I had a few minutes to spare, so idly I googled the markings on the handle. It didn’t take long to learn that it was a British military issued WW 2 spoon, a model that would have been carried by soldiers in combat as part of their kit.

We know that the English had come to the rescue of the Norwegians during the war, so this would have belonged to a British soldier who was sent to Norway some 70 years ago. 

In 1999 I spent six months in Norway, staying with a family who would later become my in-laws (though that is another story). The summer months were lovely and I  ended up with time to spare, so  with a forest behind the house just waiting to be explored,  I often took the children out for long walks. We gave original names to the different places we saw, and even drew  a detailed map of our walking tours.

One day we got a little lost and came across a small clearing in the woods, in the center was an old and partially collapsed house. We went in and looked around, there were magazines from the 60’s, a funny old shoe, some trash and not much more of interest. I picked up this little spoon as a souvenir, and we walked back  home making up stories along the way about what happened there and why it had been abandoned.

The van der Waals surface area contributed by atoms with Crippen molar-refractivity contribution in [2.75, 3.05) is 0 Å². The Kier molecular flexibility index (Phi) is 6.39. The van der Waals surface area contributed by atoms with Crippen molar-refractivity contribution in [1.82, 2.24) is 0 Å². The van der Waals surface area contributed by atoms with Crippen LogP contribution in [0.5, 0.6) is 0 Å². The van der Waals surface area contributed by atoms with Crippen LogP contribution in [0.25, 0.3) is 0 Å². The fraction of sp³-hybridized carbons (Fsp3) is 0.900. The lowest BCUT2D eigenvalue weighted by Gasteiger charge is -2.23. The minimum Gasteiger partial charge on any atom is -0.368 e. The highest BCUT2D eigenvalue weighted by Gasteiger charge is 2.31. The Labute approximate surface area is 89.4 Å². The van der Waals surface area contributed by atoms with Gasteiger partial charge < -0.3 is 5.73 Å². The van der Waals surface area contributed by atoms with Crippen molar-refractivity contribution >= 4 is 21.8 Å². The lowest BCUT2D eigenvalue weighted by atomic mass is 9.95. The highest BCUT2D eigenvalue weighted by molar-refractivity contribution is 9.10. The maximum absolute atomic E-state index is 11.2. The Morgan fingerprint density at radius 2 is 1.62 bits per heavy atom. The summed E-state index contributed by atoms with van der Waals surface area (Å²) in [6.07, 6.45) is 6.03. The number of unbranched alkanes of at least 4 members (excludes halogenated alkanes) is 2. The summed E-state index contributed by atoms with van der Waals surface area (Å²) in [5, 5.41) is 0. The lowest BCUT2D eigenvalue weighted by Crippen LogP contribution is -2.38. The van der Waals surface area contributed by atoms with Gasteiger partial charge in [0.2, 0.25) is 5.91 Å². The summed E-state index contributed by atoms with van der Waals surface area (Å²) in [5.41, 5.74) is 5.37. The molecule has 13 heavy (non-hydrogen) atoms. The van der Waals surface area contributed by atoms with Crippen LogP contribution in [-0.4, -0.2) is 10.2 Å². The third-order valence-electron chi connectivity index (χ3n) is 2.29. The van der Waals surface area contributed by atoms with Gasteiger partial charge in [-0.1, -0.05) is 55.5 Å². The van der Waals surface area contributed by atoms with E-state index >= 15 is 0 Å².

We all had quite a vivid imagination in those days, and had we known that we had found a WW2 item we would have had a lot more fun with the stories and hypothesis we came up with.

I think I would like to return to that old place, and if it is still standing to investigate a little more, maybe there is more to find ? 

Yes, I can locate the place again – but don’t ask….. I won’t tell. 

Original WW2 British army Fork. Makers name and war arrow

Photo of the old farm taken in the winter of 2000
Here is a shop that sells similar items with identical markings:,19396